Pop quiz: Who created Batman?
Even if you think you know the answer, it’s very possible your information is outdated.
In 1939, illustrator Bob Kane (1915–1998) was tasked by DC Comics editor Vin Sullivan to devise a character for Detective Comics that could complement—and ideally capitalize on the success of—the costumed hero who had the year earlier made his debut in the pages of Action Comics: Superman. Inspired in equal measure by Leonardo da Vinci’s 1485 design sketches of an “ornithopter,” a 1930 mystery movie entitled The Bat Whispers, and the 1920 silent film The Mark of Zorro starring Douglas Fairbanks, the commercially savvy Kane managed in short order to assemble the Bat-Man “from an assortment of pop culture debris that together transcended the sum of its parts” (Grant Morrison, Supergods: What Masked Vigilantes, Miraculous Mutants, and a Sun God from Smallville Can Teach Us about Being Human, [New York: Spiegel & Grau, 2011], 17). Part nocturnal predator, part avenging angel—with a secret identity as a millionaire playboy, to boot—Batman was the Gothic (k)night to Superman’s sunny savior of the day. An enduring icon had, against astronomical odds, been created, albeit removed from a narrative framework:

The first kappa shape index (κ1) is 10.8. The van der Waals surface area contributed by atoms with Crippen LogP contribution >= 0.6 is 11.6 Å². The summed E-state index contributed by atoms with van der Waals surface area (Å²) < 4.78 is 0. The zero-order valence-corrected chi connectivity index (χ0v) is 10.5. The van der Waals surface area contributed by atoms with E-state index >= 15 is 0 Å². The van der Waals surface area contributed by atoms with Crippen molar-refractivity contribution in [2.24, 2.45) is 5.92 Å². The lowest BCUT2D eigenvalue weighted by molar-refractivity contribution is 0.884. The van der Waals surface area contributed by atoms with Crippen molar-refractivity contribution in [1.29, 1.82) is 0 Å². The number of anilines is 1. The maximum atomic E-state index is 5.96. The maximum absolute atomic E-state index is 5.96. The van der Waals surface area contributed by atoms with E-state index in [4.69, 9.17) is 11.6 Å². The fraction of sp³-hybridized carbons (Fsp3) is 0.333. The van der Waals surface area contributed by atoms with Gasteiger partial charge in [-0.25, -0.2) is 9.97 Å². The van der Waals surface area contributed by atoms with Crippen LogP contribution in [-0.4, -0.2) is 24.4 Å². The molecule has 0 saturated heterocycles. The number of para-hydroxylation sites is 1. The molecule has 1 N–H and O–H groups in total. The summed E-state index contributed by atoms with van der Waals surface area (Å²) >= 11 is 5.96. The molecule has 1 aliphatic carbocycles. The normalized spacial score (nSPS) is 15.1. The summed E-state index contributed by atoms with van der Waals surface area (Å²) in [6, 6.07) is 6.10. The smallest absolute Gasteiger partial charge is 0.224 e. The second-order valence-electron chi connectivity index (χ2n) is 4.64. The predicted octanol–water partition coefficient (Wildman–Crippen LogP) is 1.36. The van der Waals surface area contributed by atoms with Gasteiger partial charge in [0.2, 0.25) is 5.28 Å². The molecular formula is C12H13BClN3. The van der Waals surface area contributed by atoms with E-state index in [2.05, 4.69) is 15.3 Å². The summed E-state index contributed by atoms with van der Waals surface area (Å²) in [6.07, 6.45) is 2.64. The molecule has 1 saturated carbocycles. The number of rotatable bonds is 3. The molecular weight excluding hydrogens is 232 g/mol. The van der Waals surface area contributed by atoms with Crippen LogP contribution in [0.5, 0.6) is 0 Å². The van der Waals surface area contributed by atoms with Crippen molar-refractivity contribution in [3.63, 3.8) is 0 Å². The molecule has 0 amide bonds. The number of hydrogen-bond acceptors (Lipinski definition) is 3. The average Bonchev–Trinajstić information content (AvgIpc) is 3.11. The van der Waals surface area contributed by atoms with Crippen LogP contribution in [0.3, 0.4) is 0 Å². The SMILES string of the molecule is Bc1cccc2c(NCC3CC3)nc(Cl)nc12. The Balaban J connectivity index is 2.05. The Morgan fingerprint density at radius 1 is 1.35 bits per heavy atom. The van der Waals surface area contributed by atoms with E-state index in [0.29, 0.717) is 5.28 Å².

“‘When I created the Batman,’ admitted Bob Kane, ‘I wasn’t thinking of story. I was thinking, I have to come up with a character who’s different,’ and as an artist he was clearly more concerned with pictures than plot. [Writer Bill] Finger, however, was a born story man, blessed with enough pictorial sense to realize what would work in comics” (Les Daniels, Batman: The Complete History, [San Francisco: Chronicle Books, 1999], 23).
Finger, a friend and former high-school classmate of Kane’s, further fleshed out the character, whom he saw “as a combination of Alexandre Dumas’s swashbuckler D’Artagnan from The Three Musketeers (1844) and Sir Arthur Conan Doyle’s detective Sherlock Holmes” (ibid.), and wrote countless Batman scripts in the years that followed. By even Kane’s own admission, Finger embellished and contributed to many aspects of the mythos (including rechristening what was initially New York as “Gotham City”), yet was never credited as co-creator of Batman: “Bob Kane had made his deal with DC Comics on his own, and Finger was merely Kane’s employee” (ibid., 31).